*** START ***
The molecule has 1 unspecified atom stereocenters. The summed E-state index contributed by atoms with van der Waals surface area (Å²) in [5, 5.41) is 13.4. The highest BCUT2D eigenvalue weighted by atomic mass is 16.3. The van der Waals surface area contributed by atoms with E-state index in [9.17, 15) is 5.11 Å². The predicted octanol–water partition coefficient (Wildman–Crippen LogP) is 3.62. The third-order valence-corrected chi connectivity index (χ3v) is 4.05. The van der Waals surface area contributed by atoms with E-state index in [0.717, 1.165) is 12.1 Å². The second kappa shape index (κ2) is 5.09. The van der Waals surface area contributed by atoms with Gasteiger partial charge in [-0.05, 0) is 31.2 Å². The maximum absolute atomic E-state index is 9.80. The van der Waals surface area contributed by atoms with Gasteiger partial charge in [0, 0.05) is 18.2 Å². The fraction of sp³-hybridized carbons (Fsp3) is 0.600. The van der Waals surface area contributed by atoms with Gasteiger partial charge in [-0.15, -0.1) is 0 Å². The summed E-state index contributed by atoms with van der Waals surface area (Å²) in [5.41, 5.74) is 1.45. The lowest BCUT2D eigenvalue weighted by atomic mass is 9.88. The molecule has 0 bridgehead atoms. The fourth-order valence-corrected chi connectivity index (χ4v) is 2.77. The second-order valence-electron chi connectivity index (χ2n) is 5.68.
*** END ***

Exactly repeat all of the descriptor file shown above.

The molecule has 1 unspecified atom stereocenters. The summed E-state index contributed by atoms with van der Waals surface area (Å²) in [5, 5.41) is 13.4. The highest BCUT2D eigenvalue weighted by atomic mass is 16.3. The van der Waals surface area contributed by atoms with E-state index in [9.17, 15) is 5.11 Å². The predicted octanol–water partition coefficient (Wildman–Crippen LogP) is 3.62. The third-order valence-corrected chi connectivity index (χ3v) is 4.05. The van der Waals surface area contributed by atoms with E-state index in [0.717, 1.165) is 12.1 Å². The second kappa shape index (κ2) is 5.09. The van der Waals surface area contributed by atoms with Gasteiger partial charge in [-0.05, 0) is 31.2 Å². The maximum absolute atomic E-state index is 9.80. The van der Waals surface area contributed by atoms with Gasteiger partial charge in [0, 0.05) is 18.2 Å². The fraction of sp³-hybridized carbons (Fsp3) is 0.600. The van der Waals surface area contributed by atoms with Gasteiger partial charge in [-0.15, -0.1) is 0 Å². The summed E-state index contributed by atoms with van der Waals surface area (Å²) in [5.41, 5.74) is 1.45. The lowest BCUT2D eigenvalue weighted by atomic mass is 9.88. The molecule has 0 bridgehead atoms. The fourth-order valence-corrected chi connectivity index (χ4v) is 2.77. The second-order valence-electron chi connectivity index (χ2n) is 5.68.